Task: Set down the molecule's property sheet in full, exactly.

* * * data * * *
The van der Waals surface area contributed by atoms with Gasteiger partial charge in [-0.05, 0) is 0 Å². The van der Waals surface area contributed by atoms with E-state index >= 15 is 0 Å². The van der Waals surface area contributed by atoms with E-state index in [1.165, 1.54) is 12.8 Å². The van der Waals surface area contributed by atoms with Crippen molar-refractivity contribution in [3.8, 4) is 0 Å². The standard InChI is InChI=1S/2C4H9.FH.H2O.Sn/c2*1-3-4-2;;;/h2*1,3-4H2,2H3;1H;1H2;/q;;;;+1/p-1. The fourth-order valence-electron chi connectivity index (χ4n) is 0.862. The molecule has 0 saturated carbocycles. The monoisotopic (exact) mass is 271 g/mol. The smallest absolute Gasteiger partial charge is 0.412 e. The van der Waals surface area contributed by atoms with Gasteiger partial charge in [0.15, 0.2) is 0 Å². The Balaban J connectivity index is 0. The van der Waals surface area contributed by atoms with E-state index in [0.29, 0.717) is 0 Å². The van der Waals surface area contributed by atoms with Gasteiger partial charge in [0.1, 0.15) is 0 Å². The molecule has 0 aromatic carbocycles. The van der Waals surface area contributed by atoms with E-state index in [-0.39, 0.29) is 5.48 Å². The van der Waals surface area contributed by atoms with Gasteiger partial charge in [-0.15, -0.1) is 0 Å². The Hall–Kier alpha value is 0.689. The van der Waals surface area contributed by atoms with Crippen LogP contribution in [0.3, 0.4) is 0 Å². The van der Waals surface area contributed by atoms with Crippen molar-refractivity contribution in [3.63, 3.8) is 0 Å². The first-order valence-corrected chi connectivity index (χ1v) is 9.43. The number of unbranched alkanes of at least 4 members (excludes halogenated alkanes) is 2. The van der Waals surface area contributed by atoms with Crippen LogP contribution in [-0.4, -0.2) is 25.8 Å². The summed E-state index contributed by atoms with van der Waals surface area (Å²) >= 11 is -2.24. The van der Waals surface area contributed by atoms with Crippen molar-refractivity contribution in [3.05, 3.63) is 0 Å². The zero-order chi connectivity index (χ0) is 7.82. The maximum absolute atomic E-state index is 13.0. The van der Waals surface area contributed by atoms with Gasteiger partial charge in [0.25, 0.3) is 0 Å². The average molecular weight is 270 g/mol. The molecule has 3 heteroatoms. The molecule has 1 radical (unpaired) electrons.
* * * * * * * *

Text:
The van der Waals surface area contributed by atoms with Gasteiger partial charge in [-0.05, 0) is 0 Å². The van der Waals surface area contributed by atoms with E-state index >= 15 is 0 Å². The van der Waals surface area contributed by atoms with E-state index in [1.165, 1.54) is 12.8 Å². The van der Waals surface area contributed by atoms with Crippen molar-refractivity contribution in [3.8, 4) is 0 Å². The standard InChI is InChI=1S/2C4H9.FH.H2O.Sn/c2*1-3-4-2;;;/h2*1,3-4H2,2H3;1H;1H2;/q;;;;+1/p-1. The fourth-order valence-electron chi connectivity index (χ4n) is 0.862. The molecule has 0 saturated carbocycles. The monoisotopic (exact) mass is 271 g/mol. The smallest absolute Gasteiger partial charge is 0.412 e. The van der Waals surface area contributed by atoms with Gasteiger partial charge in [0.15, 0.2) is 0 Å². The Balaban J connectivity index is 0. The van der Waals surface area contributed by atoms with E-state index in [0.29, 0.717) is 0 Å². The van der Waals surface area contributed by atoms with Gasteiger partial charge in [0.1, 0.15) is 0 Å². The molecule has 0 aromatic carbocycles. The van der Waals surface area contributed by atoms with E-state index in [-0.39, 0.29) is 5.48 Å². The van der Waals surface area contributed by atoms with Gasteiger partial charge in [-0.15, -0.1) is 0 Å². The Hall–Kier alpha value is 0.689. The van der Waals surface area contributed by atoms with Crippen LogP contribution in [0.3, 0.4) is 0 Å². The van der Waals surface area contributed by atoms with Crippen molar-refractivity contribution in [3.63, 3.8) is 0 Å². The first-order valence-corrected chi connectivity index (χ1v) is 9.43. The number of unbranched alkanes of at least 4 members (excludes halogenated alkanes) is 2. The van der Waals surface area contributed by atoms with Crippen LogP contribution in [-0.4, -0.2) is 25.8 Å². The summed E-state index contributed by atoms with van der Waals surface area (Å²) >= 11 is -2.24. The van der Waals surface area contributed by atoms with Crippen molar-refractivity contribution in [3.05, 3.63) is 0 Å². The zero-order chi connectivity index (χ0) is 7.82. The maximum absolute atomic E-state index is 13.0. The van der Waals surface area contributed by atoms with Gasteiger partial charge in [0.25, 0.3) is 0 Å². The average molecular weight is 270 g/mol. The molecule has 3 heteroatoms. The molecule has 1 radical (unpaired) electrons.